How is SARS and H1N1 spread?

H1N1 is caused by a strain of the influenza virus known to only infect pigs however this virus may mutate, making them more easily transmissible among humans. The disease is known to last for about three to seven days with more serious infections lasting longer for a period of about nine to ten days. Swine flu is very contagious with the disease being spread through saliva and mucus particles. Common methods for spreading include sneezing, coughing and coming into contact with a germ-covered surface.

Transmission of SARS on the other hand is via close person-to-person contact either by kissing, hugging, sharing of food and drinking utensils as well as talking to someone close by such that aerosol droplets can be ingested [6]. Transmission will most likely occur between individuals who have lived or cared for someone with the disease or who has had direct contact with respiratory secretions or bodily fluids of a patient [4]. Transmission is thought to occur most readily by respiratory droplets that are produced when an infected person coughs or sneezes and which are propelled a short distance through the air, eventually being deposited on the mucous membranes of the mouth, nose, eyes and individuals nearby [2]. The virus can also spread when a person touches a surface or object that is contaminated with infectious droplets and then proceeds to touch their mouth, nose or eyes. Commonly contaminated surfaces include door handles, doorbells and telephones which are often touched by many people.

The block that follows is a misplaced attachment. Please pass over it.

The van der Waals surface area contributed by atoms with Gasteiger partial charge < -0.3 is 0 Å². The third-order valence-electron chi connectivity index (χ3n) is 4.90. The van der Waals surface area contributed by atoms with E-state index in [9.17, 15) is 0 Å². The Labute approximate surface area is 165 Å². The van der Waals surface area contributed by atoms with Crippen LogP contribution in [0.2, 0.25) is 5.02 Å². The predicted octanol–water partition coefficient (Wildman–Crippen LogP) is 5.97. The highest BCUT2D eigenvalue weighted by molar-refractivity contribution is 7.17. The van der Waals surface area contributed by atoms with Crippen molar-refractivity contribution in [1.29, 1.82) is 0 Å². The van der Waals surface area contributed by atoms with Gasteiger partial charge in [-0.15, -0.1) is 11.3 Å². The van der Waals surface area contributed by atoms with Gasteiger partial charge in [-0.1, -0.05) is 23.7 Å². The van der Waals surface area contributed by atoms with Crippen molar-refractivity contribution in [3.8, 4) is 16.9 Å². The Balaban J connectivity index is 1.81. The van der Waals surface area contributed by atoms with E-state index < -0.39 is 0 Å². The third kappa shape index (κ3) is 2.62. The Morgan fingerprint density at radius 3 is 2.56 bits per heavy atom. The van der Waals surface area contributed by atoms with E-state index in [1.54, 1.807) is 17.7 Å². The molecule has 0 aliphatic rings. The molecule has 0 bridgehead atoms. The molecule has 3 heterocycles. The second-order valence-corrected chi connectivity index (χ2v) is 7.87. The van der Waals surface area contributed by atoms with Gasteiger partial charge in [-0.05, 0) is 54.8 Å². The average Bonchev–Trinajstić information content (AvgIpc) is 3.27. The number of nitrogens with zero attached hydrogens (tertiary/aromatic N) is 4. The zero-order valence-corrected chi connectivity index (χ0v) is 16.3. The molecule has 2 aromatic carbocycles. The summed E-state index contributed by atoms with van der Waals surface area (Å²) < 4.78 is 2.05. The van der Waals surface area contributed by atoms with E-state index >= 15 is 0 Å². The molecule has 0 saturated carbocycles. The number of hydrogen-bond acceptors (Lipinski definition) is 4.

The spreading of SARS usually occurs during the second week of infection as it is during this period that virus excretion in respiratory secretions and stool tend to peak while H1N1 is contagious for about one day before symptoms develop to about five to seven days after symptoms develop [5]. Compared to H1N1, SARS does not spread as easily from person to person with many documented cases stating that contraction occurred as a result of coming into contact with an infected individual.

Difference between SARS and H1N1-1

Symptoms of SARS and H1N1